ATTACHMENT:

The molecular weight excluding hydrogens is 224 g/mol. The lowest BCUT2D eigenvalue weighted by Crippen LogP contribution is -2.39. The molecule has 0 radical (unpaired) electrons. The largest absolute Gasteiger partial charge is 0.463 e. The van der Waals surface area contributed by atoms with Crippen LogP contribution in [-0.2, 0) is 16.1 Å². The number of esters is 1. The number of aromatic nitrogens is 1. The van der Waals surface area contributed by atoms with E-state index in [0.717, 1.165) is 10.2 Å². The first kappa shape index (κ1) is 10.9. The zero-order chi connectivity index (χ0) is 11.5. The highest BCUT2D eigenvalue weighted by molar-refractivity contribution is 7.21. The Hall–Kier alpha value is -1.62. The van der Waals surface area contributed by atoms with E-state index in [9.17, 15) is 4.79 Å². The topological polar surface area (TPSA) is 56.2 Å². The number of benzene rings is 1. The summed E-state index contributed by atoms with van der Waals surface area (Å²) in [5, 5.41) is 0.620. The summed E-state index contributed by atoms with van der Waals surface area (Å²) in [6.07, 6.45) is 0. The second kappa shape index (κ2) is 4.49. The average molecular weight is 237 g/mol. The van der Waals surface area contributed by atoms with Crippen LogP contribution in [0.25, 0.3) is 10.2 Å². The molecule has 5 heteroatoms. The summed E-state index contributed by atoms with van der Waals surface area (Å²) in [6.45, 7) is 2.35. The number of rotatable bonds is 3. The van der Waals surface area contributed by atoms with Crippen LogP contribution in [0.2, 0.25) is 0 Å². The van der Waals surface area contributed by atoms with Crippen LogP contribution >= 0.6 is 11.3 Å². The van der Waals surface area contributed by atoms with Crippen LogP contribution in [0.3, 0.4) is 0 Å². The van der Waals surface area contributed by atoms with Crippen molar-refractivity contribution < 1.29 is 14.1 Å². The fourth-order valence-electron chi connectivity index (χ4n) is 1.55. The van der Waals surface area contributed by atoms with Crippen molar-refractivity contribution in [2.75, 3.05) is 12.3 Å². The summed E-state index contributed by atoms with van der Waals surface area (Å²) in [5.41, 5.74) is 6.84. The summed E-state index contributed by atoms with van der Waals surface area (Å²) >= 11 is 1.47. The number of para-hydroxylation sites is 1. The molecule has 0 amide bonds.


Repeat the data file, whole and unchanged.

The molecular weight excluding hydrogens is 224 g/mol. The lowest BCUT2D eigenvalue weighted by Crippen LogP contribution is -2.39. The molecule has 0 radical (unpaired) electrons. The largest absolute Gasteiger partial charge is 0.463 e. The van der Waals surface area contributed by atoms with Crippen LogP contribution in [-0.2, 0) is 16.1 Å². The number of esters is 1. The number of aromatic nitrogens is 1. The van der Waals surface area contributed by atoms with E-state index in [0.717, 1.165) is 10.2 Å². The first kappa shape index (κ1) is 10.9. The zero-order chi connectivity index (χ0) is 11.5. The highest BCUT2D eigenvalue weighted by molar-refractivity contribution is 7.21. The Hall–Kier alpha value is -1.62. The van der Waals surface area contributed by atoms with E-state index in [9.17, 15) is 4.79 Å². The topological polar surface area (TPSA) is 56.2 Å². The number of benzene rings is 1. The summed E-state index contributed by atoms with van der Waals surface area (Å²) in [5, 5.41) is 0.620. The summed E-state index contributed by atoms with van der Waals surface area (Å²) in [6.07, 6.45) is 0. The second kappa shape index (κ2) is 4.49. The average molecular weight is 237 g/mol. The van der Waals surface area contributed by atoms with Crippen LogP contribution in [0.25, 0.3) is 10.2 Å². The molecule has 5 heteroatoms. The summed E-state index contributed by atoms with van der Waals surface area (Å²) in [6.45, 7) is 2.35. The number of rotatable bonds is 3. The van der Waals surface area contributed by atoms with Crippen LogP contribution in [0.2, 0.25) is 0 Å². The van der Waals surface area contributed by atoms with Crippen LogP contribution >= 0.6 is 11.3 Å². The van der Waals surface area contributed by atoms with Crippen LogP contribution in [0.3, 0.4) is 0 Å². The van der Waals surface area contributed by atoms with Crippen molar-refractivity contribution < 1.29 is 14.1 Å². The fourth-order valence-electron chi connectivity index (χ4n) is 1.55. The van der Waals surface area contributed by atoms with Crippen molar-refractivity contribution in [2.75, 3.05) is 12.3 Å². The summed E-state index contributed by atoms with van der Waals surface area (Å²) in [5.41, 5.74) is 6.84. The summed E-state index contributed by atoms with van der Waals surface area (Å²) >= 11 is 1.47. The number of para-hydroxylation sites is 1. The molecule has 0 amide bonds.